A medium may be fabricated, shown at 312. Fabrication may be performed by a manufacturer(s) and may involve obtaining a substrate layer and forming layers on and/or attaching layers to the substrate layer. Forming layers on the substrate layer, as used herein, means that the layers are created in close association with the substrate layer, either in direct contact with the substrate layer or separated from the substrate layer by one or more other layers attached to the substrate layer. Each layer may be formed by any suitable technique, including spin coating, dip coating, doctor blading, screen printing, spraying, etc. After application of each layer material, generally in an unsolidified form, the layer may be solidified by any suitable technique, including chemical polymerization, curing by light (such as UV-curing), solvent evaporation, heating, and/or the like. Layers may be attached to the substrate layer, i.e, laminated to the substrate, using any suitable adhesive and/or by bonding, either directly to the substrate layer and/or directly to a layer attached directly or indirectly to the substrate layer. The layers may be formed on and/or attached to the substrate layer on only one side of the substrate layer and/or on opposing sides of the substrate layer. The fabricated medium may include an activatable electroluminescent assembly (e.g., a stack including a nonconductive activatable layer, one or more dielectric layers, an electroluminescent layer, and a conductive layer). The fabricated medium also may include an assembly of joined layers, that is, layers affixed to one another, including a front cover layer(s) and/or a back cover layer(s) and a print-receptive layer and/or exterior surface. Alternatively, the medium may be fabricated such that one or more of these layers or surfaces are not present. In any case, the medium may have an integrated structure in which the layers are substantially inseparable.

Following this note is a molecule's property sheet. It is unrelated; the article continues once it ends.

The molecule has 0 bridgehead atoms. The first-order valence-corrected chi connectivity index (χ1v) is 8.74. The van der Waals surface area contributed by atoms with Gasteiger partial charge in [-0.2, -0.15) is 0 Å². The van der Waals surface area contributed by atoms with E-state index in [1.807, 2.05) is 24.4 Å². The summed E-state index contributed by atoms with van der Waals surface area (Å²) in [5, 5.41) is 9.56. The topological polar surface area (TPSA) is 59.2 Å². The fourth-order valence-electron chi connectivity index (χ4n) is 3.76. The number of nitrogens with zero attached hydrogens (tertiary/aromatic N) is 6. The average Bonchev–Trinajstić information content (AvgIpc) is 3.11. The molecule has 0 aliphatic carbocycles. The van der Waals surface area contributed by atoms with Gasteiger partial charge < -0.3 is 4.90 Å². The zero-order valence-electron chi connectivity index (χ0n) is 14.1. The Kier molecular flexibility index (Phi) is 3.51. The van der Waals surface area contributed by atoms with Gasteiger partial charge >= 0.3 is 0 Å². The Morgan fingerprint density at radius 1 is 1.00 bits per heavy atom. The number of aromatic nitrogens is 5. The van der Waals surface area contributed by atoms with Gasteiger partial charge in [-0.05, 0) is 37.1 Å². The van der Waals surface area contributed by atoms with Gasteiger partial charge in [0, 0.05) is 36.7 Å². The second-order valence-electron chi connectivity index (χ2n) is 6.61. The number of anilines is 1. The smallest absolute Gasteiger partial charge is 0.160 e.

The medium may be activated regionally for electroluminescence, shown at 314. The medium may be custom-activated in a pattern according to an electroluminescent image to be created when the medium is energized electrically. Activation converts a substantially inactive electroluminescent assembly into a regionally active assembly by altering one or more of the layers of the assembly. A generic activation also may be performed by the manufacturer prior to custom activation, for example, to introduce a border, a logo of the manufacturer, electrical contact structures, conductive traces, and/or the like.
One or more colorants may be applied to the medium, shown at 316. The colorants may be applied to an external surface, generally one of the opposing faces of the medium, before, during, and/or after the medium is custom activated. The colorants, or a subset thereof, may be applied based on the pattern of activation for the medium, such that the colorants at least partially overlap with the regions of activation. Accordingly, at these positions of colorant application, an aspect of the emitted light, such as its spectrum (color) and/or intensity, among others, may be modified. For example, at least a subset of the colorants may be applied at positions such that the colorants are generally aligned with portions (or all) of the activation pattern. However, in some examples, the colorants also or alternatively may be applied at positions over non-activated regions of the medium, so that the colorants are not back-lit at these positions, and/or may not fully cover regions of luminescence (e.g., such that the color and/or intensity of electroluminescence is not altered at these positions).